Guest post by: Jordie van Rijn
With the latest version of Hotmail, Microsoft started their battle against greyMail. The ultimate goal is to keep the Inbox nice and tidy and the users coming back to the Hotmail service. Greymail? What does that mean to you? The underlying trend is undeniable. Marketeers need to adjust email strategy to an interaction strategy, otherwise your email might get greyed out.
True Spam and email we don’t want
The era of true spam is over. In 2006 the average inbox ranked up to 35% spam messages. Now it is less than 3%. The inbox is still (too) crowded, but now its far less about Spam, but more the combination of interesting and uninteresting email.
The uninteresting email contains messages we’d rather not see in our inbox. 75% of the messages that are tagged as being SPAM actually are legitimate email newsletters, offers or alerts. E-mailings that people signed up for, but don’t want anymore. That is what is called greymail.
The general public calls legitimate but unwanted email Spam just the same. But those emails might be interesting and wanted for other recipients that signed up/ (or at least they are supposed to be). It’s not all black and white, that is why these e-mails are called greymail. Greymail takes up too much time and space in the inbox. Email providers like Hotmail and Gmail are taking action by recognizing these messages and placing them out of sight.
More is coming: The dawn of the engagement inbox
The movement towards more and more strictly filtered email didn’t just appear out of the blue. In may 2010 Hotmail announced that email would be filtered on relevance. This ended up being Hotmail Sweep, while they were working behind the scenes to refine the technology.
Galileo Vieira of the Hotmail team at the launch of the Greymail features:
“We’ve been rebuilding “from the ground up” – meaning back-end infrastructure work – for a couple of years now. The back-end work takes a lot of time … thanks to the rebuilding from the ground-up, you’ll see a lot of new things in a faster release cadence from now on, so keep an eye out.”
Filtering on relevance works
Gmail already proved that filtering on relevance works. With the priority inbox, people spend 13% less on unimportant email, and it is a self-learning system. An individual user can tag what email he finds important and what type of mail it is. This information is fed back into the system and adds to the accuracy of the filters.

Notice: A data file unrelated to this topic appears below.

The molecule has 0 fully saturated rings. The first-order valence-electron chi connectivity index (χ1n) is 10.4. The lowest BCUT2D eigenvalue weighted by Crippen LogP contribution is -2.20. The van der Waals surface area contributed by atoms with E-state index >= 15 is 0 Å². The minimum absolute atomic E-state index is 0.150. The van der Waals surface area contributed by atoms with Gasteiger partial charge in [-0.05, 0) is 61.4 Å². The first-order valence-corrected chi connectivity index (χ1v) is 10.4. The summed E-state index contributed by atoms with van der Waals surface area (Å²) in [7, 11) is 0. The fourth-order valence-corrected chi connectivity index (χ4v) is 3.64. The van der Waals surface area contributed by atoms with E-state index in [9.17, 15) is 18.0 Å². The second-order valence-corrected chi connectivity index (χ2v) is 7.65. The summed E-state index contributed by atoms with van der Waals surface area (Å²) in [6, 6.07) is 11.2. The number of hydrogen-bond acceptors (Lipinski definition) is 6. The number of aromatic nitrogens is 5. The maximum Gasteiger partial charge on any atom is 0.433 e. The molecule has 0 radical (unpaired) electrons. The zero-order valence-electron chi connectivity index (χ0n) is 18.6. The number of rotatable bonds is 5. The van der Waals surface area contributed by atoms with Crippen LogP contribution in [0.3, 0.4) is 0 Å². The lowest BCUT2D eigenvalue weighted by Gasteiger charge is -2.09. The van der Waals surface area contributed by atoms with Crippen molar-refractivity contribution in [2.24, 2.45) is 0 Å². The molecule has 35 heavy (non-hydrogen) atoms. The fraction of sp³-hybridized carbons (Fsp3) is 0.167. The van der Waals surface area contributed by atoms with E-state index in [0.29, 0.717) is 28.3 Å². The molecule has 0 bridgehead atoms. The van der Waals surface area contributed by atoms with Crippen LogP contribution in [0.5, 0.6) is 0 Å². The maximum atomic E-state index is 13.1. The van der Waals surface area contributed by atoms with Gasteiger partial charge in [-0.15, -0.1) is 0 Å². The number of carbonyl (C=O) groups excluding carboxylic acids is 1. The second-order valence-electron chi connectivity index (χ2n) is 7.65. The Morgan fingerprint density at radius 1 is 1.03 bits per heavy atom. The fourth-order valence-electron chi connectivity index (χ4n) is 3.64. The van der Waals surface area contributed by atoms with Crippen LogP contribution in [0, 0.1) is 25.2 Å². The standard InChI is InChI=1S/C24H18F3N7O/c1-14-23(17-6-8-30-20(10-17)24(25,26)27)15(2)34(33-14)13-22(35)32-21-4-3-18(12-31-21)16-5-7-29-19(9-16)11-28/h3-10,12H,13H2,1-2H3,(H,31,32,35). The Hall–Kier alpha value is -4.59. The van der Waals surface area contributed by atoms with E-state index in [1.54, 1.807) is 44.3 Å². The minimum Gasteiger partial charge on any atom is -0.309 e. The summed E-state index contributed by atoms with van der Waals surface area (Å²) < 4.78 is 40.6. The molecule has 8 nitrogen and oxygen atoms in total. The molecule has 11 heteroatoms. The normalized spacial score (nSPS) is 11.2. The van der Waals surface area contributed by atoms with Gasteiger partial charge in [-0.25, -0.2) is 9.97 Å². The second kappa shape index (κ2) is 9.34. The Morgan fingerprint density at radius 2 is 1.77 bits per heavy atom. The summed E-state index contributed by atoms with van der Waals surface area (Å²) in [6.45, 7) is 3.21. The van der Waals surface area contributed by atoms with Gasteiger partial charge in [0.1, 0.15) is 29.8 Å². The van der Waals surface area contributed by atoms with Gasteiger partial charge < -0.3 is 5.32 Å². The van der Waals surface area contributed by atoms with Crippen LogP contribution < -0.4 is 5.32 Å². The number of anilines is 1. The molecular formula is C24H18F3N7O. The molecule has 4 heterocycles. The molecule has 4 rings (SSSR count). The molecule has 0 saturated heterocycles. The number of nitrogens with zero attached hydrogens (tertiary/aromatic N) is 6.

A lasting trend in email marketing
Do you see where this is going? Spamfilters have become so powerful that they are ready for the next step. Filtering and sorting of email based on type and relevance. It can ensure that interesting, wanted email gets more attention. Helped by the software algorithms uninteresting email is shoved to the side and gets less attention. So if you want your messages to be read…
The messages that are perceived as interesting and quality content is rewarded with extra attention. This has always been the case, people already filtered the email by relevance and gave your company their own ‘reputation score’ in their mind. There are 11.3 companies in what Merkle calls the Email inner circle. The inner circle gets most of the attention, a lasting trend, aided by technology.
Increasing your engagement score
Good news for marketers that send quality and interesting messages already. They will appear above the average, mediocre e-mail. And will produce above average email marketing results. But email filters also need to be confirmed in their perception. This is already a big thing when switching email service providers. Marketers need to be aware that unengaged e-mail recipients can hurt your send reputation and cause email to end up in the junk or “uninteresting” folder.
Some Email service providers are adding features to easily see who is acting on your email and who isn’t. They give them an engagement score. The best thing you can do though is make sure your emails are acted upon. Stimulate opens, clicks, even replies as quickly as you can after the sign-up.
About the author:
Jordie van Rijn is an email marketing specialist, working with A-brands like AEGON, Unilever, Roche and Heineken to keep their customers loyal and brand enthusiasts. As the co-founder of Emailtestbox, he drives to inspire marketeers to optimize their email marketing and get the most out of their marketing efforts. He spends his free time thinking about email marketing. Contact him via twitter: @jvanrijn